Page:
Mental Growth

Screen-free Sundays!

Written by Moritz Schröder

“Hello. My name is Moritz and I am an addict.”

This is how I sometimes feel I should introduce myself. According to Wikipedia, an addiction is a state characterized by compulsive engagement in rewarding stimuli, despite adverse consequence”. And this precisely describes the state I often find myself in when being online, or watching TV or playing games or texting. I am a screen addict.

“Ha!”, you probably think now. “Welcome to the 21st century! Aren’t we all addicted to screens?” Well, yes. In fact, I know a lot of people that are a lot worse than I am. But does that make it any better? Is it less of an addiction just because everyone is doing it? How would you describe the following behavior, if not addiction?

  • I noticed that sometimes I buy groceries, come home and don’t even unpack them, but instead go straight to my iPad to check my messages. I has happened that I forgot about the groceries in the kitchen altogether and was surprised to find them an hour later.
  • When I’m bored, my first reflex is to check something online.
  • I also go online when I want to procrastinate on something less fun

Constantly checking your phone/ computer/ tablet is an addiction, nothing more and nothing less. It is compulsive (ever tried to not check your messages when you hear the ‘Bling!’ sound?), it gives you a rewarding stimulus, and often I find myself wasting hours (adverse consequence).

But having my life run by some bullshit addiction, and – even worse – doing nothing about was something I just could not accept. So I decided to go cold turkey. I made up my mind to not look at any screens for a day. You know, just to try it out and see where I stand. This is an idea I got from Tim Ferriss who does that once a week and says that it greatly increases his productivity.

Last Sunday I locked up my computer, my iPad and my phone and experienced my first completely screen-free day in weeks, possibly months!

Truth being told, I gotta say: at first it is totally weird. I woke up in the morning and couldn’t check my messages. I had breakfast and couldn’t listen to Podcasts as I usually do. I had no other way to find out the football results of my favourite team than to wait patiently by the radio until they mentioned them. All my daily routines, everything I usually take for granted, was interrupted.

So then I thought “Ok, I got all this time on my hands and no distraction from random internet bullshit. Let’s use it for something productive!”

But as it turns out, even most of my good habits require some form of electronic device! I could not write, because I do that on my computer. I could not record videos, because I do that on my iPad. I could not study Swedish, because I do that online. Hell, even when I wanted to do sports that day I felt a little weird, because I usually record my training with the Freeletics App!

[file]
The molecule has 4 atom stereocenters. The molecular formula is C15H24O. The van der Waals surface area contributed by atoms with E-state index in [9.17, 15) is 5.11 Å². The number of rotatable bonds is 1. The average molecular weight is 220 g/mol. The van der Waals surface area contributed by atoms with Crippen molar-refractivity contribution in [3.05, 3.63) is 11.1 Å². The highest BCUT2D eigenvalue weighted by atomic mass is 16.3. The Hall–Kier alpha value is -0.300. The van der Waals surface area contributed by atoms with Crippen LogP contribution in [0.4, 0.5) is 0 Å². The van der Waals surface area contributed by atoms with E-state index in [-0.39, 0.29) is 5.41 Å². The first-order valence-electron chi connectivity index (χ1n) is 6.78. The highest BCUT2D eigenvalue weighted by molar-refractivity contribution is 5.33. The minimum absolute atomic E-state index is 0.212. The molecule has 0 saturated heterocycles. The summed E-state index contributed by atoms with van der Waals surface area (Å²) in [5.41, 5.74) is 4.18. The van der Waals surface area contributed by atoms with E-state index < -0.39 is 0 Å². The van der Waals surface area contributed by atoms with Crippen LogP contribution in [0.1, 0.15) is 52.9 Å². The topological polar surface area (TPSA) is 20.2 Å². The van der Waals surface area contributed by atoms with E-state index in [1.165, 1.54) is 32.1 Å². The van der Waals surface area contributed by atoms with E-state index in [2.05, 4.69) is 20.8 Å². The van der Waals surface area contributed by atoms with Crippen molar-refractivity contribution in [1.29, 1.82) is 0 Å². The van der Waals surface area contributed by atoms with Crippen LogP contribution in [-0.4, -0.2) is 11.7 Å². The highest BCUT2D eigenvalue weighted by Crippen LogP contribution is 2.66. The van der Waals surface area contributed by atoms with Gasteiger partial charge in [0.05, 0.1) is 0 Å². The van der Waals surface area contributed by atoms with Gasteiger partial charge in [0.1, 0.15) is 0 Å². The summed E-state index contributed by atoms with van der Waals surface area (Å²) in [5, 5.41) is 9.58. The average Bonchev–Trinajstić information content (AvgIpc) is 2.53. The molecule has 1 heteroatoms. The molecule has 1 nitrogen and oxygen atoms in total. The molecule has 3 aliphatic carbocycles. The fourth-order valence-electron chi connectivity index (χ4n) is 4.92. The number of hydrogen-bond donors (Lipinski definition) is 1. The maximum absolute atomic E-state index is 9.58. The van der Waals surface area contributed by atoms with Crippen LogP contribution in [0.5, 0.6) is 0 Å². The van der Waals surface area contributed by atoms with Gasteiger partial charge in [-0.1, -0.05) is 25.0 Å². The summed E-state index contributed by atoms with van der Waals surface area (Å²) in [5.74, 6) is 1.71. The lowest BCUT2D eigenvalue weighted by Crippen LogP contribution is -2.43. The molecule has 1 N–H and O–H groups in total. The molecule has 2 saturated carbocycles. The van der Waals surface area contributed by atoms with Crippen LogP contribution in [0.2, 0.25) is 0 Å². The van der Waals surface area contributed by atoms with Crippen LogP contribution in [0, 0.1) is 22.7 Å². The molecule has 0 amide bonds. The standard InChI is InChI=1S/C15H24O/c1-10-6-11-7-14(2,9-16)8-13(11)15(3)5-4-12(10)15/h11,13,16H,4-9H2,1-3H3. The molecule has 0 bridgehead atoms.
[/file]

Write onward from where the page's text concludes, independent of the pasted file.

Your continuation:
So what did I do? What were my screen-free activities?

Mostly, I read. And I don’t mean just for 20 minutes, then checking my mails, then for another few pages, then reading something on Facebook, then going back to the book…. No. I lay down on my bed and read for more than 3 hours straight. And it felt amazing! It felt the way reading is supposed to feel, the way I remember it from long-gone childhood days: when you read until you completely forget your surroundings and fully immerse yourself in the story.

Furthermore, I had a long and undisturbed conversation with my mom. About nothing serious or special really, but just consciously giving her all of my attention and having no time pressure whatsoever already made it feel special. No interruptions. Full focus.

And then I went for a long walk next to the river in my home town. Again, really not that big of a deal, but usually I would at least have listened to music while doing that, and probably not have gone out at all, since I would have wasted the hours online instead.

Obviously not every day can be lived like that. You have to use computers and such, and they are of course greatly helpful in many areas of life. I wouldn’t want to live completely cut off from the online world for longer (not that I could).

But taking one day off from that online world really helped me to reflect on my habits, my time management and my priorities. Furthermore, I think that it is healthy to sometimes experience the state of screen addiction that most of us live in, experience the feeling of withdrawal and also make the experience that it is not necessary to give in to that feeling all the time. You can go a day without screens and be just fine.

I for one will make this a weekly habit from now on. Screen-free Sundays! And if you sometimes feel like you need some time for yourself, for peacefulness and serenity, this might be a good thing for you to try as well.

Published in Mental Growth

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